MS. LANCELOT: Madam Chair, members of the -- well, Mister Chairman, members of the Commission, my name is Marilyn Lancelot and I'm a compulsive gambler. I have no opinion on taxation or regulation and I'm not against gambling for people who can handle it. I gambled periodically at horse and dog races, card games, lottery, bingo over the first 50 years of my life. Then I visited my first casino in Reno, Nevada. At that time I lived in Yuma, Arizona where there was no casino gambling.

I loved the slot machines when I found them and then I discovered Laughlin, Nevada and made weekly trips from Yuma to the Laughlin casinos for seven years. Caught up in a compulsive behavior, I was addicted to this type of gambling immediately. The trip from Yuma to Laughlin took four hours and I would have driven all day to reach a casino. I drove recklessly on the way, never considering the safety of the passengers in my car. I gambled only on weekends but I thought about it all week long. I even bought books on how to gamble successfully.

I never won a huge jackpot, just enough to keep me coming back either to win more or to win back what I had lost. When I drove to Laughlin by myself and came home and I had lost, many times I thought of turning the wheel of my car into the semi headed toward me. It would end this horrible nightmare. My insurance would take care of my problems and no one would ever know about my secret. I had always prided myself on being a model housewife, mother of five and couldn't imagine what had happened.

I hated what I was doing. I made promises to stop this insane behavior but I couldn't. I hurt my family, my friends and my employer. I even took my grandchildren with me to Laughlin when they were only five and six years old and I never gave a second thought to there may be something wrong with this. I gave each of them a roll of quarters and sent them to the game room. When they ran out of quarters, they came down to the casino floor. I would kiss them and give them another roll of coins. At 9:00 o'clock I walked them to the room, put them to bed, locked the door and I returned to the casino.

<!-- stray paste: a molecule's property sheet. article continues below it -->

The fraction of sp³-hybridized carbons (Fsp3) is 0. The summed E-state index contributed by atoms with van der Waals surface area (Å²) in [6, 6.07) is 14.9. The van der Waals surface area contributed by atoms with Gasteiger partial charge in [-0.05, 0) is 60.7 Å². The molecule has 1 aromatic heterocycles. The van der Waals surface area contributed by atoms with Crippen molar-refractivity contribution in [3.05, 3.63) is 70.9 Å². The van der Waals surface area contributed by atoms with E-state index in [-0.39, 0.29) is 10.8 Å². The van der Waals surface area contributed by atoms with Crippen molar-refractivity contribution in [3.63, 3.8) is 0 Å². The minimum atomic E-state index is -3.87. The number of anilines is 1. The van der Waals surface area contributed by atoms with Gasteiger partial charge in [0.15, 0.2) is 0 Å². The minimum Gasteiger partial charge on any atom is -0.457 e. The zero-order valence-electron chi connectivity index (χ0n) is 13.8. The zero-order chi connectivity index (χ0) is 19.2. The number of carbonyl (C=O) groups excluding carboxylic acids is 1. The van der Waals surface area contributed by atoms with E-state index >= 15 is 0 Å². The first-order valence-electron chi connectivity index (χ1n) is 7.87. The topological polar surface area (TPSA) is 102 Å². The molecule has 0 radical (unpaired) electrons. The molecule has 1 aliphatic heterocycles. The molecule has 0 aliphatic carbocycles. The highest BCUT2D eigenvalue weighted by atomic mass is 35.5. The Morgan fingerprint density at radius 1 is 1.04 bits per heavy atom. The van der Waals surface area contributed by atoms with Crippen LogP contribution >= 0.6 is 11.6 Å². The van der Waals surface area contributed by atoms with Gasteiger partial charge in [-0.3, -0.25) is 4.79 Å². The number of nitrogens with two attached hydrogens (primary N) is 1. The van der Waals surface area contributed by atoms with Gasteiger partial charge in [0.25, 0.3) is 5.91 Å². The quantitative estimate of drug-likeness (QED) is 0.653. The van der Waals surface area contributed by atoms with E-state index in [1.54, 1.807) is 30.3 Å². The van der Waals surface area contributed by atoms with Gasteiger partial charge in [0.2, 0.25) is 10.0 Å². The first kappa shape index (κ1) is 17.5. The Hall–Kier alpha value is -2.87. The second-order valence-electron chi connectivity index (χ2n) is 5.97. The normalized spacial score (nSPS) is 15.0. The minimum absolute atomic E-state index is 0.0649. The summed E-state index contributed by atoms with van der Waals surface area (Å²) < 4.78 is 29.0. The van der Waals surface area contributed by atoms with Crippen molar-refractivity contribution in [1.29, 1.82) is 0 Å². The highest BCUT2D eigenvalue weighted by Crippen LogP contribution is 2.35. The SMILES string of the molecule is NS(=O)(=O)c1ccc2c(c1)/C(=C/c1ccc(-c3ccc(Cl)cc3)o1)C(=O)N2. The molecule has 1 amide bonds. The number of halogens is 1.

After two years of gambling, I was losing large amounts of money, max'd out all my credit cards. I rented a post office box to have my credit card statements sent there so my family wouldn't see what I was spending. Everything had to be secret. I lied about how much I won or lost. I began borrowing money from my employer to gamble with. The more I lost, the more I borrowed. I couldn't pay it back unless I gambled more. But there was always that dream that I'd win the big one and pay everything back and then I'd quit.

The casinos in Laughlin gave me a free room and free meals. They called me by my first name. Unfortunately, I never won the big one and the borrowing from my employer was discovered. I was forced to turn over my property to my employer which consisted of two beautiful homes, a couple of mobile homes, my savings, my retirement funds, everything I had worked for all my life. I had to file bankruptcy on my bills. I'm still paying restitution and will have to for the rest of my life.

I am still working. I am 68 years old. I have no home, no retirement fund or savings account, all the result of my compulsive gambling and that's only a small part of my story. I can't gamble normally, but I found a way to stop. Thank you.

COMMISSIONER WILHELM: Thank you very much, Ms. Lancelot.

COMMISSIONER McCARTHY: Mr. Chairman, could I just ask, would you share with us in more detail, not at this moment but in writing, your experience with using your credit cards, maxing out and did you use the credit cards on the premises of the gambling establish? Would you give us those details, please? Thank you.

MS. LANCELOT: It was $300,000.00.

COMMISSIONER McCARTHY: Give it to us in writing if you would. Thank you.

COMMISSIONER WILHELM: Thank you very much, Ms. Lancelot.

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